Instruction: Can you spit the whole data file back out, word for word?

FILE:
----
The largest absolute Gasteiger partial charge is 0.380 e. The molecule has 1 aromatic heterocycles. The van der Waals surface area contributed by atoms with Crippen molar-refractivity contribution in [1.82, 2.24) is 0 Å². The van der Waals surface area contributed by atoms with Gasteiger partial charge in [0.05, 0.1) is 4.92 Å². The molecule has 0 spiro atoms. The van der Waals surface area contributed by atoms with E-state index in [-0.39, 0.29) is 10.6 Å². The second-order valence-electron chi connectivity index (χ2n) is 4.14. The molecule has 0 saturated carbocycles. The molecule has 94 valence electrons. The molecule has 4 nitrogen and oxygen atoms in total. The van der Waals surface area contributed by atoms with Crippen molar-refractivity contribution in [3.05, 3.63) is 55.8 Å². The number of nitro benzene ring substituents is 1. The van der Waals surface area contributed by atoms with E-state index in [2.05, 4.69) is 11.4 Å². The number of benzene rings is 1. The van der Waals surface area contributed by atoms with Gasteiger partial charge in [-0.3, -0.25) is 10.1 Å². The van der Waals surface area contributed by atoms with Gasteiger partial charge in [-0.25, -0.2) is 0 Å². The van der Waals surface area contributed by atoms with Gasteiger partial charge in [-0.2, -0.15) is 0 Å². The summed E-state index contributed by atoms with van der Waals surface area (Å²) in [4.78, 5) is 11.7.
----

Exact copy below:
The largest absolute Gasteiger partial charge is 0.380 e. The molecule has 1 aromatic heterocycles. The van der Waals surface area contributed by atoms with Crippen molar-refractivity contribution in [1.82, 2.24) is 0 Å². The van der Waals surface area contributed by atoms with Gasteiger partial charge in [0.05, 0.1) is 4.92 Å². The molecule has 0 spiro atoms. The van der Waals surface area contributed by atoms with E-state index in [-0.39, 0.29) is 10.6 Å². The second-order valence-electron chi connectivity index (χ2n) is 4.14. The molecule has 0 saturated carbocycles. The molecule has 94 valence electrons. The molecule has 4 nitrogen and oxygen atoms in total. The van der Waals surface area contributed by atoms with Crippen molar-refractivity contribution in [3.05, 3.63) is 55.8 Å². The number of nitro benzene ring substituents is 1. The van der Waals surface area contributed by atoms with E-state index in [2.05, 4.69) is 11.4 Å². The number of benzene rings is 1. The van der Waals surface area contributed by atoms with Gasteiger partial charge in [-0.3, -0.25) is 10.1 Å². The van der Waals surface area contributed by atoms with Gasteiger partial charge in [-0.25, -0.2) is 0 Å². The van der Waals surface area contributed by atoms with Gasteiger partial charge in [-0.2, -0.15) is 0 Å². The summed E-state index contributed by atoms with van der Waals surface area (Å²) in [4.78, 5) is 11.7.